A national climate committee supported by a technical council, works in tandem with the Ulaanbaatar City Environmental Department in order to ensure consonance with national climate goals. Mongolia is one of the few countries that have an integrated national and subnational NDC action plan. Some of the key actions being pursued include the deployment of CNG buses and electric cars (as included in the framework for a smart low-carbon city); reduction in the use of raw coal in the urban agglomeration; retrofitting of old buildings with energy-efficient appliances; and deployment of heat-efficient stoves and boilers.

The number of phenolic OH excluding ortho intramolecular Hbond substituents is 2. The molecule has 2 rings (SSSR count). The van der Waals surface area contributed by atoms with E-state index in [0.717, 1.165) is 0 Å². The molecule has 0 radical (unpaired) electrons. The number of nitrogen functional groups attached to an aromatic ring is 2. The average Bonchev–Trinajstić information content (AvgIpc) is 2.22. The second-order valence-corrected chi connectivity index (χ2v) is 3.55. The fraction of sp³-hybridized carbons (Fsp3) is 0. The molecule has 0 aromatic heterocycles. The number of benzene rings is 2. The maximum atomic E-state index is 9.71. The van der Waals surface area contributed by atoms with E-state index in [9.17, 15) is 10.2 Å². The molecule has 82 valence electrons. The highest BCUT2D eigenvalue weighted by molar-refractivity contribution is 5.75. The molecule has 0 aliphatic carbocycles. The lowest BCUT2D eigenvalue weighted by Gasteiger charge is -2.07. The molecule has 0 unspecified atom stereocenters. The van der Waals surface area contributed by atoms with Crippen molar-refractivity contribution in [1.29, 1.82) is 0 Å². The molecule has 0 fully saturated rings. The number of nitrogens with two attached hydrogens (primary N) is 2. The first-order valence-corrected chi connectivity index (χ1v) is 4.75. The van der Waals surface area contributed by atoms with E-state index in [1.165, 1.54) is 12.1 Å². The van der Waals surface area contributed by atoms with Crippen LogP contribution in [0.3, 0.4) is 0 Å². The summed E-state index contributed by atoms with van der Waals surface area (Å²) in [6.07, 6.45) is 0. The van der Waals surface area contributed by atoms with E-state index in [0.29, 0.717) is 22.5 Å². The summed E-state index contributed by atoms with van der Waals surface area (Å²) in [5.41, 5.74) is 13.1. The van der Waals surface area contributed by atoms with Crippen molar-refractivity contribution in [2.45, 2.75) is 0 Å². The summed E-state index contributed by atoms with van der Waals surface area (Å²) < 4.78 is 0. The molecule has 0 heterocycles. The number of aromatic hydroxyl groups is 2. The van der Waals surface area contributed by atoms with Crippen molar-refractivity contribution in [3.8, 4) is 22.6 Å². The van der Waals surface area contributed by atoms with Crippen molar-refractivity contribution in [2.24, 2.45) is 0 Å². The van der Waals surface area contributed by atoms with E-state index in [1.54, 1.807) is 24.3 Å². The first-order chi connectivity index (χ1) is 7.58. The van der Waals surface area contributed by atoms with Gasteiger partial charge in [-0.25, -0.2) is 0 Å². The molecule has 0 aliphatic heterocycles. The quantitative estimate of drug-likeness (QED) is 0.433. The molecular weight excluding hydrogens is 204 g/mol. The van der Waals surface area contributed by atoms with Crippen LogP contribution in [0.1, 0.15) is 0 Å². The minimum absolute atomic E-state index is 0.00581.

Implementation of the National Building Codes at the city level is underway with the support of GGGI. A feasibility study for constructing a waste-to-energy plant is also under-way. Since the concept of sub-national climate action is new, the country faces several challenges that can be overcome by strengthening the legal framework, ensuring transparency in the permitting and reporting system, enhancing public-private sector engagement and strengthening the technical capacities of officials at the national and city levels.

A new initiative is the NDC online platform, which will bring together all stakeholders; its necessity for the sustainability of the overall mechanism itself was realised. At the city level, Mongolia has seen active engagement from the private sector, with initiatives such as the zero waste movement and installation of cycling lanes.